"Constant changes in the remote world can be extremely stressful and can cause anxiety among employees," Joe Davies, Co-Founder of FATJOE, reminded us, "We've promised our employees that we will refrain from constantly changing processes and will value a consistent system so they can get used to how they work and learn to do it well."
As you think about the experience you want to offer employees, how can you add consistency and smoothness to their work process?
Remote Appreciation/Recognition Strategies
Next, let's move into remote appreciation and recognition. How do you share appreciation when your team is located worldwide? Well, you can't lean on a pat on the back or a high-five, unfortunately! There are several ways to appreciate your employees over the internet, though.
Understand Why Appreciation/Recognition Are So Important
First and foremost, you must understand why appreciation is crucial while your team is remote. You should try to go above and beyond to share recognition whenever possible online because it can be challenging for your employees to understand if they are doing a good job or not.
When was the last time you shared a compliment with your remote teammate? If you can't remember the last time you showed appreciation for your team's work, you have to work on remote appreciation.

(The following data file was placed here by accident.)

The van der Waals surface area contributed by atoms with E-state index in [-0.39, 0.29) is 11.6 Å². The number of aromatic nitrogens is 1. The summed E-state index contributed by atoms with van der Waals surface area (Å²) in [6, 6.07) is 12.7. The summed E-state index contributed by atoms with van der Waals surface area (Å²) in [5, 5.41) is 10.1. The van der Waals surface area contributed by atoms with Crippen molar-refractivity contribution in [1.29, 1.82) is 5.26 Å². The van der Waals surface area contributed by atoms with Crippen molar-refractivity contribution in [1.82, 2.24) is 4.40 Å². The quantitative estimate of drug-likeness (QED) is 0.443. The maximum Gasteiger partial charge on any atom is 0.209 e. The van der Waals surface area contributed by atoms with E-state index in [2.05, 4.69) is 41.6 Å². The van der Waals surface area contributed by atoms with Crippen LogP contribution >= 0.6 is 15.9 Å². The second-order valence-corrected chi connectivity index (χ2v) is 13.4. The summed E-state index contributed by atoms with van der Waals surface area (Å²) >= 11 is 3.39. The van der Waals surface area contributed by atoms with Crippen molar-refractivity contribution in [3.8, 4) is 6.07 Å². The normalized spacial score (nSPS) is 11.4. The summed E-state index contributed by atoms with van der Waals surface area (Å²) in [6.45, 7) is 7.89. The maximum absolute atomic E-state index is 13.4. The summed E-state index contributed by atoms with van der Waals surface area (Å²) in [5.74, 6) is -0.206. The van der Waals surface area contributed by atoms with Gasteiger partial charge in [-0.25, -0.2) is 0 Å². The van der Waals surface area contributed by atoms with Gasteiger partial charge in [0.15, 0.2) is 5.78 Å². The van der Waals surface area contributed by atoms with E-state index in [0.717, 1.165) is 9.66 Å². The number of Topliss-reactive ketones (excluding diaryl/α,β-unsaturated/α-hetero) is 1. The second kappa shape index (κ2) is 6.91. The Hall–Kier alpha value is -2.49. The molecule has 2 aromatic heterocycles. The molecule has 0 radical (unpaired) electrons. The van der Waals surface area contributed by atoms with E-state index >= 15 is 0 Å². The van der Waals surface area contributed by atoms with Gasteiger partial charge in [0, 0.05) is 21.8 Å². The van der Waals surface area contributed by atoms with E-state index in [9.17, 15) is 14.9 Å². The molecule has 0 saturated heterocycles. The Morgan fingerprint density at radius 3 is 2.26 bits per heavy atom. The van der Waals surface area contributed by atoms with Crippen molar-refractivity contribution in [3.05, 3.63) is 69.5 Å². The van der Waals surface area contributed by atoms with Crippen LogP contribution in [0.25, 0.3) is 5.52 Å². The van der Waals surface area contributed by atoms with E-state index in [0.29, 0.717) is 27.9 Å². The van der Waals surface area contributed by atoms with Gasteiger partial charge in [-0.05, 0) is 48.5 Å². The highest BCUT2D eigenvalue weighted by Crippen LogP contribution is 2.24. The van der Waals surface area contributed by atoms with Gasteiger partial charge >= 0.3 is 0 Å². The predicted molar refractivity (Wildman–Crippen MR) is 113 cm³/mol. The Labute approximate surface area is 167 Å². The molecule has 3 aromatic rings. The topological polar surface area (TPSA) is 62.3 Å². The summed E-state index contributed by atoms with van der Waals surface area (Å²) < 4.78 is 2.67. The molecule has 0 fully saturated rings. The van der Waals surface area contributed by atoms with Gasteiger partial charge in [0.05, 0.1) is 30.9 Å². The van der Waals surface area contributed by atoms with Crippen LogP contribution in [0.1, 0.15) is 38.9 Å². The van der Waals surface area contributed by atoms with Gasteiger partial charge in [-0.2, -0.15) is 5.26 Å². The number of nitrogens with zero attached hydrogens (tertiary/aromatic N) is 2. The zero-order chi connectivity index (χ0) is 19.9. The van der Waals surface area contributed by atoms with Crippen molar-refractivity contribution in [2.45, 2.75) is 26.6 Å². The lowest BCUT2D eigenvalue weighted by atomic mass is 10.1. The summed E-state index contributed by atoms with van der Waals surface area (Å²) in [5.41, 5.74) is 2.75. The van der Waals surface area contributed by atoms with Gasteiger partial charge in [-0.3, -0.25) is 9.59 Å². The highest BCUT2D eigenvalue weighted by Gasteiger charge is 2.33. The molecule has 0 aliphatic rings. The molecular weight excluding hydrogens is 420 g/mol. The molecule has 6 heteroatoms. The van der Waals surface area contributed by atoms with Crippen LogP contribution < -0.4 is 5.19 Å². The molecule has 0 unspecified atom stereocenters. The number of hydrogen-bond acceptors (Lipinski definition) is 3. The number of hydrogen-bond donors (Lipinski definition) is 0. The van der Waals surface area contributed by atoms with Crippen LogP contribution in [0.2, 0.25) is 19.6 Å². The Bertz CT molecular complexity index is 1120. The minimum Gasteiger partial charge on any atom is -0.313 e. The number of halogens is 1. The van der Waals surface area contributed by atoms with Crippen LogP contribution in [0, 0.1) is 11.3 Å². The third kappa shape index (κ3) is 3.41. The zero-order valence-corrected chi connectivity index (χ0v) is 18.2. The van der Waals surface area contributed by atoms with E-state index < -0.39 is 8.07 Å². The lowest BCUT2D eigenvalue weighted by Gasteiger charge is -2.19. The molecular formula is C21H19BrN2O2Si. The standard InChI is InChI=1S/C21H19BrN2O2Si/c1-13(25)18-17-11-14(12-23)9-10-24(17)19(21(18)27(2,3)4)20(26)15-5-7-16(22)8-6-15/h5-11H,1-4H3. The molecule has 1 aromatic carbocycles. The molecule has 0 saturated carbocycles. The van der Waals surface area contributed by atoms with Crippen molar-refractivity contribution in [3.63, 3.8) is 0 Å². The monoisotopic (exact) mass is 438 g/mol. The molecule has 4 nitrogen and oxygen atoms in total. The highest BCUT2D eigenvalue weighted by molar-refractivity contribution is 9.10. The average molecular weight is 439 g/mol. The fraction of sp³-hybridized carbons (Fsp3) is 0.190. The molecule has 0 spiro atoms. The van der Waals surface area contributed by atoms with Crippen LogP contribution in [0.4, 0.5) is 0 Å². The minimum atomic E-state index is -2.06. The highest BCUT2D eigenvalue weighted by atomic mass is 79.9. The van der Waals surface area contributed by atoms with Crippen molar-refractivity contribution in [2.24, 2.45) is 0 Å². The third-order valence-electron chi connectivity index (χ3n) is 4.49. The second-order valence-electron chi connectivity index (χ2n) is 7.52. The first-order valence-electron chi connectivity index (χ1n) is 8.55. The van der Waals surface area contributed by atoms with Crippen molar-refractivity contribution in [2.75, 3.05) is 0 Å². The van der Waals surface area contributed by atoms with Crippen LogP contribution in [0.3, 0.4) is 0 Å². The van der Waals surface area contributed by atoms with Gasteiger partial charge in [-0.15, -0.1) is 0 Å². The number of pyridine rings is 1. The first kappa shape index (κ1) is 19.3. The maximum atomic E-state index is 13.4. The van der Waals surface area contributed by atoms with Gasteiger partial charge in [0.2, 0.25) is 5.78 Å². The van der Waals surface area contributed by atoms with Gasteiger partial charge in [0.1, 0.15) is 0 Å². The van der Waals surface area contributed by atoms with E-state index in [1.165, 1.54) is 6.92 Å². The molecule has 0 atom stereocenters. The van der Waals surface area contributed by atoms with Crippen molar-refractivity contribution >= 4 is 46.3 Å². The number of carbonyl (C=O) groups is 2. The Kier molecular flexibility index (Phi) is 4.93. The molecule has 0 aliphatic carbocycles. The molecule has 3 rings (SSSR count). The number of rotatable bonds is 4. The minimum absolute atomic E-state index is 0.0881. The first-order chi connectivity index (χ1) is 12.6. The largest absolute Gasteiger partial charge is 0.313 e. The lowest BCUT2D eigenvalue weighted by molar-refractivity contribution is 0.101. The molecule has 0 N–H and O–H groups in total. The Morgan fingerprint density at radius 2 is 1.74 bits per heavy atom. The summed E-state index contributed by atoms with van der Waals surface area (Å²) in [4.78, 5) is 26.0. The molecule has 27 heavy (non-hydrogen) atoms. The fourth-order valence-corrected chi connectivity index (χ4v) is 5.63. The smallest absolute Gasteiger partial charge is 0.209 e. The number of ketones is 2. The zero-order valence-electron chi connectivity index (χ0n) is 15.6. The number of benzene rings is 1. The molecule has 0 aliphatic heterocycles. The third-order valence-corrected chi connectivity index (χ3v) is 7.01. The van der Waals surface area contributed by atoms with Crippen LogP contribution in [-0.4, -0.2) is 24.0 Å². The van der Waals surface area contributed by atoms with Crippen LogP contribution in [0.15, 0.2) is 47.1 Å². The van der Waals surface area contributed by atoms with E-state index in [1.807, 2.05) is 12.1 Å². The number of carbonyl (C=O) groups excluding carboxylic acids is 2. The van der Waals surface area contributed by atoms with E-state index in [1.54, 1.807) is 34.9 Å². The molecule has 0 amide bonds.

Create A Regular Appreciation Cadence
One of the best ways to work on remote appreciation is to create a regular appreciation cadence. Your cadence might be as simple as, "I'm going to compliment my direct reports once a week," or "I'm going to compliment someone on my team every day." You have to be steadfast in picking the amount of recognition you want to give to your team.
Use Nectar's Recognition Tool
If you want a way to automate recognition and make it easier for everyone on your team to give each other props and gratitude, use Nectar's recognition tool. Our tool makes it easy for your team to share the love at work while giving you access to some powerful analytics to help increase participation and get insight into future company leaders.
Remote Rewards/Incentives Strategies
Recognition is one thing, but sometimes you need rewards and incentives to make your employees happy. Using rewards as a remote company might seem complicated, but it's not as much work as it looks like it could be.
Some Of Your Team Members Like Physical Gifts
We've talked about love languages on the NectarHR blog. Love languages are how we receive love or recognition from others. Some people like words of affirmation, but some members of your team probably appreciate physical gifts more. Using rewards in addition to recognition can help you reach out to a broader number of your employees.
You Don't Need To Spend Thousands To Give A Great Reward
Whether you are a small company or a large one, the price tag of rewards might throw you off. Your employees aren't that materialistic. A thoughtful reward with a $20 price tag can be just as beneficial at creating healthy relationships as something worth $200. Take your time when picking rewards, and make sure they fit the person you are shopping for.